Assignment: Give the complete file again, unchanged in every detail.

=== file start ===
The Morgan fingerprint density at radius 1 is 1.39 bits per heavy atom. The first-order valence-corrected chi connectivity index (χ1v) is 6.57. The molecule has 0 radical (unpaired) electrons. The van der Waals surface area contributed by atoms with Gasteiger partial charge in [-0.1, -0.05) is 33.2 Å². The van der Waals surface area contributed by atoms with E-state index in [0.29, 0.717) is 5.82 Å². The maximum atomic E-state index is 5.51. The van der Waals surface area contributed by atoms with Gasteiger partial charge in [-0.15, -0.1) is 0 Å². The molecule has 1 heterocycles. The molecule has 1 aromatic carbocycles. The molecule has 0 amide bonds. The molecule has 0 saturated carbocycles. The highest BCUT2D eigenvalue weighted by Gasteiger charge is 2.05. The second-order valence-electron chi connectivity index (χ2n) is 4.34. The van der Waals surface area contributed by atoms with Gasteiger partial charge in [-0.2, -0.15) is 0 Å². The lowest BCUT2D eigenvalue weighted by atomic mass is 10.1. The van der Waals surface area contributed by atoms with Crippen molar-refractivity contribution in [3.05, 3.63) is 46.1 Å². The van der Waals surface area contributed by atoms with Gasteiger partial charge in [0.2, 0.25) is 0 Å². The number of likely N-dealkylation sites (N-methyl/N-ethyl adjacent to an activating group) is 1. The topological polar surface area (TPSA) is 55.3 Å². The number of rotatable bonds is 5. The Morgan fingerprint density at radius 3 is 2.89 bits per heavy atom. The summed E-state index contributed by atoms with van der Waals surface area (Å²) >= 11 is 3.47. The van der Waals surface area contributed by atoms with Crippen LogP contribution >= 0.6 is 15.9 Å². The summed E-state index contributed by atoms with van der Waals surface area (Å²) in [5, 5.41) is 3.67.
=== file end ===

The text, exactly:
The Morgan fingerprint density at radius 1 is 1.39 bits per heavy atom. The first-order valence-corrected chi connectivity index (χ1v) is 6.57. The molecule has 0 radical (unpaired) electrons. The van der Waals surface area contributed by atoms with Gasteiger partial charge in [-0.1, -0.05) is 33.2 Å². The van der Waals surface area contributed by atoms with E-state index in [0.29, 0.717) is 5.82 Å². The maximum atomic E-state index is 5.51. The van der Waals surface area contributed by atoms with Gasteiger partial charge in [-0.15, -0.1) is 0 Å². The molecule has 1 heterocycles. The molecule has 1 aromatic carbocycles. The molecule has 0 amide bonds. The molecule has 0 saturated carbocycles. The highest BCUT2D eigenvalue weighted by Gasteiger charge is 2.05. The second-order valence-electron chi connectivity index (χ2n) is 4.34. The van der Waals surface area contributed by atoms with Gasteiger partial charge in [-0.2, -0.15) is 0 Å². The lowest BCUT2D eigenvalue weighted by atomic mass is 10.1. The van der Waals surface area contributed by atoms with Crippen molar-refractivity contribution in [3.05, 3.63) is 46.1 Å². The van der Waals surface area contributed by atoms with Gasteiger partial charge in [0.2, 0.25) is 0 Å². The number of likely N-dealkylation sites (N-methyl/N-ethyl adjacent to an activating group) is 1. The topological polar surface area (TPSA) is 55.3 Å². The number of rotatable bonds is 5. The Morgan fingerprint density at radius 3 is 2.89 bits per heavy atom. The summed E-state index contributed by atoms with van der Waals surface area (Å²) >= 11 is 3.47. The van der Waals surface area contributed by atoms with Crippen LogP contribution >= 0.6 is 15.9 Å². The summed E-state index contributed by atoms with van der Waals surface area (Å²) in [5, 5.41) is 3.67.